From Spain’s Basque region, the highly acidic Txakoli (chock-OH-lee) white made from Hondarrabi Zuri grapes pairs excellently with slices of chorizo or jamón ibérico.


With stony minerality and lemon-lime acidity, Assyrtiko from the Greek island of Santorini cleanses the palate between bites of salty charcuterie.

Grüner Veltliner

Austrian Grüner Veltliner has fresh white pepper spice and crunchy green apple flavors to complement meat. It’s especially nice with speck or prosciutto.

Sparkling Wines

Bubbles are beautiful with charcuterie! The effervescence scrubs the palate and prepares you for the next tasty bite. Excellent sparkling options include:


Crémant sparkling wines from France are made like Champagne but more affordable. Try a Crémant d’Alsace with salami.


Cava from Spain is made from local grapes like Macabeo, Parellada and Xarel-lo. The dry, lemon-lime flavors pair nicely with serrano ham.


Light and crisp Prosecco from Italy cuts through fat and complements prosciutto or sopressata. Avoid the sweeter styles.


The lightly sparkling red Lambrusco grapes of Italy’s Emilia-Romagna region make a fun pairing with mortadella or salami.

What to Avoid with Charcuterie

While most white wines work well with charcuterie, there are a few styles you’ll want to avoid:

  • Sweet wines can clash with salty meats. Go for dry wines.
  • Overly oaked whites overwhelm charcuterie. Unoaked is best.
  • Low acid wines taste flat and flabby next to cured meats. Seek higher acidity.
  • High alcohol whites can be too heavy. Look for 12-13% ABV range.
  • Fruit bombs don’t complement charcuterie. Seek more subtle fruit.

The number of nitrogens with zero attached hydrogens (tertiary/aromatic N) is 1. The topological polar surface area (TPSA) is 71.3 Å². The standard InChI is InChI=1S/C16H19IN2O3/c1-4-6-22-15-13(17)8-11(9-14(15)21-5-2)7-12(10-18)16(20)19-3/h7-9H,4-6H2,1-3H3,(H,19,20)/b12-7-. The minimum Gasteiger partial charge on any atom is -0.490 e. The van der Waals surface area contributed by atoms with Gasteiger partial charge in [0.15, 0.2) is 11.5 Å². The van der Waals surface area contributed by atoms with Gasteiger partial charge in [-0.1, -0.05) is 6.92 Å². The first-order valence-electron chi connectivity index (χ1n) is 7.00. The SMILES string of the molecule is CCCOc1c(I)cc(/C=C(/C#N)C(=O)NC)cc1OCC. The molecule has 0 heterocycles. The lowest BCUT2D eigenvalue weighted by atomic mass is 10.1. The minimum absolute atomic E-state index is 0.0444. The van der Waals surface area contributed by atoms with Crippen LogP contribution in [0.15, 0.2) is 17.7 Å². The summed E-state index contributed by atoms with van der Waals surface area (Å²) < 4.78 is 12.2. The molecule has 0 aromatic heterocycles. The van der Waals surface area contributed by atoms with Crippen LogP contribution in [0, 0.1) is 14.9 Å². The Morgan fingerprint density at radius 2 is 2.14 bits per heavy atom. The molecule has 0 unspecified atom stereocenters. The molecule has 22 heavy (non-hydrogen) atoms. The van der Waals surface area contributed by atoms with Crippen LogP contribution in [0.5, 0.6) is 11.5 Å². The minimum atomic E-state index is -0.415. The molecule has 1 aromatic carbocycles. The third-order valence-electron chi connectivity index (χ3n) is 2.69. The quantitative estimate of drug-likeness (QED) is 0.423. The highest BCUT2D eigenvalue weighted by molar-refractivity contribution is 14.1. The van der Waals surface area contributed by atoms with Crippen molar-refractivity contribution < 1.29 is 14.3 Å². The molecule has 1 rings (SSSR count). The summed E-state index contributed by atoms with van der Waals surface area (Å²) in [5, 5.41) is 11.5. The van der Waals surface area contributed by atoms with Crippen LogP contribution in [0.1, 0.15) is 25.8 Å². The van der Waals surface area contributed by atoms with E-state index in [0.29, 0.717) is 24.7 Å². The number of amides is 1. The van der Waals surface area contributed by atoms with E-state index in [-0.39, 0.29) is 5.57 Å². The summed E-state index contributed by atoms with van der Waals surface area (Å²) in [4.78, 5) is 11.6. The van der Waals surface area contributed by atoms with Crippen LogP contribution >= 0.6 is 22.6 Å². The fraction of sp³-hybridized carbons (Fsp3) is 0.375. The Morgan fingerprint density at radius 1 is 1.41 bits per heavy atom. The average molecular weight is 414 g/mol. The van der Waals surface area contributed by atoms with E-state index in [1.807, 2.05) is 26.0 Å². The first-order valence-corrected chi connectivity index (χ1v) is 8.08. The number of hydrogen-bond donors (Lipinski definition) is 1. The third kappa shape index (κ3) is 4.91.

Plan Your Own White Wine and Charcuterie Pairing

To plan your own charcuterie and white wine pairing, follow these simple steps:

  1. Select your meats. Include a mix of cured meats like salami, prosciutto, speck, etc. Add cheese for variety.
  2. Consider meat weights and flavors. Delicate meats need lighter wines. Bolder meats need fuller bodied whites.
  3. Choose a few white wines options. Pick 2-3 whites across a range of styles and weights.
  4. Buy wine options. Purchase bottles at your local wine shop or order online.
  5. Arrange meat and cheese board. Assemble a visually appealing charcuterie spread.
  6. Chill white wines. Get whites nicely chilled before pouring.
  7. Taste pairings and enjoy! Sample meats with different whites for fun combinations.

Following these guidelines, you’re sure to end up with some stellar white wine and charcuterie pairings!

Favorite White Wine and Charcuterie Combinations

When in doubt, you can always fall back on these classic white wine and charcuterie pairings:

White Wine Charcuterie Pairing
Chablis (unoaked Chardonnay) Jambon de Bayonne (French ham)
Manzanilla sherry Jamón ibérico (Spanish cured ham)
Grüner Veltliner Coppa (Italian cured pork)
Muscadet Saucisson sec (French dry sausage)
Torrontes Chorizo (Spanish sausage)
Vinho Verde Salame piccante (spicy Italian salami)
Prosecco Bresaola (Italian air-dried beef)


The vast range of white wines pair deliciously with charcuterie. Dry, high acid whites complement the rich, fatty, savory qualities of cured meats. Lean towards light, citrusy whites for fatty meats and fuller-bodied whites for strong flavors. Sparkling wines provide a nice palate cleanser between bites. Following basic pairing principles, you’re sure to enjoy white wine with salami, prosciutto, ham and more.